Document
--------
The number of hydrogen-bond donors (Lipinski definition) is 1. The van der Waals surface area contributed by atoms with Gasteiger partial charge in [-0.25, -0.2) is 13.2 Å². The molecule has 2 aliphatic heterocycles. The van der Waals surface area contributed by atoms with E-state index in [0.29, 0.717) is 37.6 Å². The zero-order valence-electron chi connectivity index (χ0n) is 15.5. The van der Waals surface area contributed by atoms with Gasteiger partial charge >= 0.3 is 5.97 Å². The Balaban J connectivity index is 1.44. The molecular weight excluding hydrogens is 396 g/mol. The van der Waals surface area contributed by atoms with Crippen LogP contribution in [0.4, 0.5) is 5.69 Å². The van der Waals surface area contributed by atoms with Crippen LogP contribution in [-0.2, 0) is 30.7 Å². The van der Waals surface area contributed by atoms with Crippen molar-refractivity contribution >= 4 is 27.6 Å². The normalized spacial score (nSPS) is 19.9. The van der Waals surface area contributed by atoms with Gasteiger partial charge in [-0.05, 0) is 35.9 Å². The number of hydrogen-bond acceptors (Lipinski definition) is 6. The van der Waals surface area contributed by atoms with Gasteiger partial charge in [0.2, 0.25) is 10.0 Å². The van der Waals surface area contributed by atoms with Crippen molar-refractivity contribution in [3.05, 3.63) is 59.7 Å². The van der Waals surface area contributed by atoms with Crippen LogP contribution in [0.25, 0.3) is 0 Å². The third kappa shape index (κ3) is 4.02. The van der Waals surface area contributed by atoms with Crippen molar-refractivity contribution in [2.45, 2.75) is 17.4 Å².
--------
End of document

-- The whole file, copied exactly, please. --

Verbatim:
The number of hydrogen-bond donors (Lipinski definition) is 1. The van der Waals surface area contributed by atoms with Gasteiger partial charge in [-0.25, -0.2) is 13.2 Å². The molecule has 2 aliphatic heterocycles. The van der Waals surface area contributed by atoms with E-state index in [0.29, 0.717) is 37.6 Å². The zero-order valence-electron chi connectivity index (χ0n) is 15.5. The van der Waals surface area contributed by atoms with Gasteiger partial charge >= 0.3 is 5.97 Å². The Balaban J connectivity index is 1.44. The molecular weight excluding hydrogens is 396 g/mol. The van der Waals surface area contributed by atoms with Crippen LogP contribution in [0.4, 0.5) is 5.69 Å². The van der Waals surface area contributed by atoms with Crippen LogP contribution in [-0.2, 0) is 30.7 Å². The van der Waals surface area contributed by atoms with Crippen molar-refractivity contribution >= 4 is 27.6 Å². The normalized spacial score (nSPS) is 19.9. The van der Waals surface area contributed by atoms with Gasteiger partial charge in [-0.05, 0) is 35.9 Å². The number of hydrogen-bond acceptors (Lipinski definition) is 6. The van der Waals surface area contributed by atoms with Gasteiger partial charge in [0.2, 0.25) is 10.0 Å². The van der Waals surface area contributed by atoms with Crippen molar-refractivity contribution in [3.05, 3.63) is 59.7 Å². The van der Waals surface area contributed by atoms with Crippen LogP contribution in [0.25, 0.3) is 0 Å². The third kappa shape index (κ3) is 4.02. The van der Waals surface area contributed by atoms with Crippen molar-refractivity contribution in [2.45, 2.75) is 17.4 Å².